Sports and politics — some say they go together, others say they should never go together, and that athletes should just shut up and play. President Trump touched off a big debate about the topic with his incendiary comments last week. On this first of two episodes, I discuss the role of athletes in politics with the one and only Kareem Abdul Jabbar — an icon whose life has been a study in how athletics and politics intertwine. Since he was a young player, Kareem chose to use his platform for political causes. In 1967, he stood in solidarity at the famous “Ali Summit’ to show support for Muhammed Ali’s refusal to be drafted into the war. He then boycotted the 1968 Olympics. Now, he is a prolific writer on political and cultural issues. During our conversation, we discussed everything from civil rights to Islamophobia to his role in Airplane! to the Colin Kaepernick controversy to climate change.
It’s that time of year we all know so well — the summer is ending, the smell of autumn is in the air, and that means its the back to school vibe, and football season. But that may not be a reason to rejoice. In recent years we’ve been hit by some disturbing science suggesting that football is more dangerous than we ever thought. There are concerns about concussions and CTE — the long-term brain damage believed to be caused by repeated head trauma. A recent study of 111 brains of NFL players found that 110 of them showed signs of CTE. Luke Zaleski knows this science pretty well — he is the research director for GQ magazine, which has published stories about the health and safety concerns surrounding football. In a new article, Zaleski reviewed his own personal decisionmaking process as a father of an 8-year-old boy who wanted to play tackle football in school. On this episode, I talk to Zaleski about his article called “What Kind of Father Lets His Son Play Football?”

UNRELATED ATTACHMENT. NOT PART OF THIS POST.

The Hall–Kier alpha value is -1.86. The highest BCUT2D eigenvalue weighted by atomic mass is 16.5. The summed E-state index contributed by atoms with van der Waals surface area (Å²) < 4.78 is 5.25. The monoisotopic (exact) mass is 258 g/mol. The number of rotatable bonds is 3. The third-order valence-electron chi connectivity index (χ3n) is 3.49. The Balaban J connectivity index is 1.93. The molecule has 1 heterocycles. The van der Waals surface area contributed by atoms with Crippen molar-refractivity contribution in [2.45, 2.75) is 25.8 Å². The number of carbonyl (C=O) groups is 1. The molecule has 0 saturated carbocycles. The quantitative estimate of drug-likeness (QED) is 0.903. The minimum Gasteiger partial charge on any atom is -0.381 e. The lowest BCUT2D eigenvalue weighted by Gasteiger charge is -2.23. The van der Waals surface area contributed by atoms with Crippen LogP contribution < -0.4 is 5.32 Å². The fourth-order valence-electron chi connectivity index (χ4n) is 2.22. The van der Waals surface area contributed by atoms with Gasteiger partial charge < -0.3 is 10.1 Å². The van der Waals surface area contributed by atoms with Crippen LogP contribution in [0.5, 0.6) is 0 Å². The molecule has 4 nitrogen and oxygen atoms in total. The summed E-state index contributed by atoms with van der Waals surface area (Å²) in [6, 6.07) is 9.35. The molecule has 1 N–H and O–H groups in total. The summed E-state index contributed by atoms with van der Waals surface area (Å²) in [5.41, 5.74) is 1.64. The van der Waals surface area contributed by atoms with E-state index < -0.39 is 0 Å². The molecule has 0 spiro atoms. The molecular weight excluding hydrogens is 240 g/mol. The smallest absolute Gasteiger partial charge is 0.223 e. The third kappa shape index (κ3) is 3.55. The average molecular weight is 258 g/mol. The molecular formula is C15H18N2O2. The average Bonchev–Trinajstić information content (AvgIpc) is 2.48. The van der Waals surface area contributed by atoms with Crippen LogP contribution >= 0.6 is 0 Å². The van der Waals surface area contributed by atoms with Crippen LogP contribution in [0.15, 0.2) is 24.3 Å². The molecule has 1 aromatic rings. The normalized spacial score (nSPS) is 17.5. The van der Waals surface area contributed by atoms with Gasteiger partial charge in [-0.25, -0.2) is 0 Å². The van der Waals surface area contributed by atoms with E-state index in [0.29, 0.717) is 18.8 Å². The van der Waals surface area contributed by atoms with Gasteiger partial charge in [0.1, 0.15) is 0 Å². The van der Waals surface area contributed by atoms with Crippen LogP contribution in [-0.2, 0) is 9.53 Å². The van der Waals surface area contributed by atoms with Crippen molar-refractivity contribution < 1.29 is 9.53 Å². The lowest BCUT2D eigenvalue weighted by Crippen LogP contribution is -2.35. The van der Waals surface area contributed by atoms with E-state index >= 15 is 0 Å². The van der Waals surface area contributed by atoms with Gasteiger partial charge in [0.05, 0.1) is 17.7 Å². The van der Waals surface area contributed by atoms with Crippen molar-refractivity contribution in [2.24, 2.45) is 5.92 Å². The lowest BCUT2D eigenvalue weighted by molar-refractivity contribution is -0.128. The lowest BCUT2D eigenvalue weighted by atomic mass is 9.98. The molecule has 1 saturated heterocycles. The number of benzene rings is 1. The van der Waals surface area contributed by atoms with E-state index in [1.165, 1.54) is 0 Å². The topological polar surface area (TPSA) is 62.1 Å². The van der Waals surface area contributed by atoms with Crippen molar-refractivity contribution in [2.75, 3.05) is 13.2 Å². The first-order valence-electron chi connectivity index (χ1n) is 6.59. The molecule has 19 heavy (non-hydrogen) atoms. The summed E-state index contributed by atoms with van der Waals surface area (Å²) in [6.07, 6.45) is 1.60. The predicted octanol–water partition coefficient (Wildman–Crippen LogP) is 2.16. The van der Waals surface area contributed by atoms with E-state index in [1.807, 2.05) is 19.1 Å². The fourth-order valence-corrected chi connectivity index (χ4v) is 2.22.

This weekend was the Labor Day holiday — a day that is supposed to celebrate the American worker. But does our country honors the American worker on a day to day basis? On this first of two podcasts about the changing relationship between workers and employers, I talk to Rick Wartzman — the former Wall Street Journal reporter whose new book says no, America does not honor workers anymore. Wartzman explores a fundamental shift in corporate culture, and argues that things could get far worse for employees in the age of technological change. He also offers up straightforward policies that could begin to improve the situation.
A major American city is once again under water after a huge tropical storm: this time it’s Houston, Texas, the oil industry capital of America. One climate scientist has already said human-caused climate change may have amplified the unprecedented weather event. But is it appropriate to mention climate change amid these kinds of natural disasters? We explore that question on this first of two special episodes with journalist Naomi Klein. She says the attempt to shut down a discussion of climate change amid a natural disaster is a destructive political effort to avoid an urgently needed conversation about how to reduce carbon emissions. She also warns that Republicans may try to turn the disaster into a rationale to further expand fossil fuel development.